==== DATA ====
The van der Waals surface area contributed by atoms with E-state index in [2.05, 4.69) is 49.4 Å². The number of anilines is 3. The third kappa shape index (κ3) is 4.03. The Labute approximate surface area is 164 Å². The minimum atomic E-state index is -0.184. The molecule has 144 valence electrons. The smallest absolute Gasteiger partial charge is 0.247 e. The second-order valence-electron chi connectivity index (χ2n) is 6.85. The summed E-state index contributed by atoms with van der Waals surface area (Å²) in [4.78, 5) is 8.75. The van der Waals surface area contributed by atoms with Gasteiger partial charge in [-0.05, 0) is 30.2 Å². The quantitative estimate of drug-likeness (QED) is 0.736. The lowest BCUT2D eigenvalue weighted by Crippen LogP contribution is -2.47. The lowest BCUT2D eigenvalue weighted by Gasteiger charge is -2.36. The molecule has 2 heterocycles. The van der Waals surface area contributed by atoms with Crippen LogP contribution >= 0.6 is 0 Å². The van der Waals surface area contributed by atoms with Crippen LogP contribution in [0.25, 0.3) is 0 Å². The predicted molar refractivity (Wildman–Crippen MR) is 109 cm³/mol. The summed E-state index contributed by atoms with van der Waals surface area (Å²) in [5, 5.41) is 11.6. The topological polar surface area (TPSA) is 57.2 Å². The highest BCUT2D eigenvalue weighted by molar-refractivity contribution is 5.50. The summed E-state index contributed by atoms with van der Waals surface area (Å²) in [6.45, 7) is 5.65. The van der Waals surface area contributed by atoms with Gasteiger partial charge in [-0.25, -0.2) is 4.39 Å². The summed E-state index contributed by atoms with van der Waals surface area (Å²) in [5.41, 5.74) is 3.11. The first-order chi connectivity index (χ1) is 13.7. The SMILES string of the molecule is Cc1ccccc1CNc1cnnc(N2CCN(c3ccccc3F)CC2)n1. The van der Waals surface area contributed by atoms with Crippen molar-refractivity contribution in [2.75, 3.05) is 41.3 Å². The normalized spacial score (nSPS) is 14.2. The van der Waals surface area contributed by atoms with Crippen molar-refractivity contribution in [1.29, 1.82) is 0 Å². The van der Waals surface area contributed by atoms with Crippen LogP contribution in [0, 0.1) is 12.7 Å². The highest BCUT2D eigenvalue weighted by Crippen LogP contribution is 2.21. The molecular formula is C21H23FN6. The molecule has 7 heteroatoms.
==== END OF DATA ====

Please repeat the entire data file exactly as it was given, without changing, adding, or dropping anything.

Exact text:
The van der Waals surface area contributed by atoms with E-state index in [2.05, 4.69) is 49.4 Å². The number of anilines is 3. The third kappa shape index (κ3) is 4.03. The Labute approximate surface area is 164 Å². The minimum atomic E-state index is -0.184. The molecule has 144 valence electrons. The smallest absolute Gasteiger partial charge is 0.247 e. The second-order valence-electron chi connectivity index (χ2n) is 6.85. The summed E-state index contributed by atoms with van der Waals surface area (Å²) in [4.78, 5) is 8.75. The van der Waals surface area contributed by atoms with Gasteiger partial charge in [-0.05, 0) is 30.2 Å². The quantitative estimate of drug-likeness (QED) is 0.736. The lowest BCUT2D eigenvalue weighted by Crippen LogP contribution is -2.47. The lowest BCUT2D eigenvalue weighted by Gasteiger charge is -2.36. The molecule has 2 heterocycles. The van der Waals surface area contributed by atoms with Crippen LogP contribution >= 0.6 is 0 Å². The van der Waals surface area contributed by atoms with Crippen LogP contribution in [0.25, 0.3) is 0 Å². The predicted molar refractivity (Wildman–Crippen MR) is 109 cm³/mol. The summed E-state index contributed by atoms with van der Waals surface area (Å²) in [5, 5.41) is 11.6. The topological polar surface area (TPSA) is 57.2 Å². The highest BCUT2D eigenvalue weighted by molar-refractivity contribution is 5.50. The summed E-state index contributed by atoms with van der Waals surface area (Å²) in [6.45, 7) is 5.65. The van der Waals surface area contributed by atoms with Gasteiger partial charge in [-0.25, -0.2) is 4.39 Å². The summed E-state index contributed by atoms with van der Waals surface area (Å²) in [5.41, 5.74) is 3.11. The first-order chi connectivity index (χ1) is 13.7. The SMILES string of the molecule is Cc1ccccc1CNc1cnnc(N2CCN(c3ccccc3F)CC2)n1. The van der Waals surface area contributed by atoms with Crippen molar-refractivity contribution in [2.75, 3.05) is 41.3 Å². The normalized spacial score (nSPS) is 14.2. The van der Waals surface area contributed by atoms with Crippen molar-refractivity contribution in [1.29, 1.82) is 0 Å². The van der Waals surface area contributed by atoms with Crippen LogP contribution in [0, 0.1) is 12.7 Å². The highest BCUT2D eigenvalue weighted by Crippen LogP contribution is 2.21. The molecular formula is C21H23FN6. The molecule has 7 heteroatoms.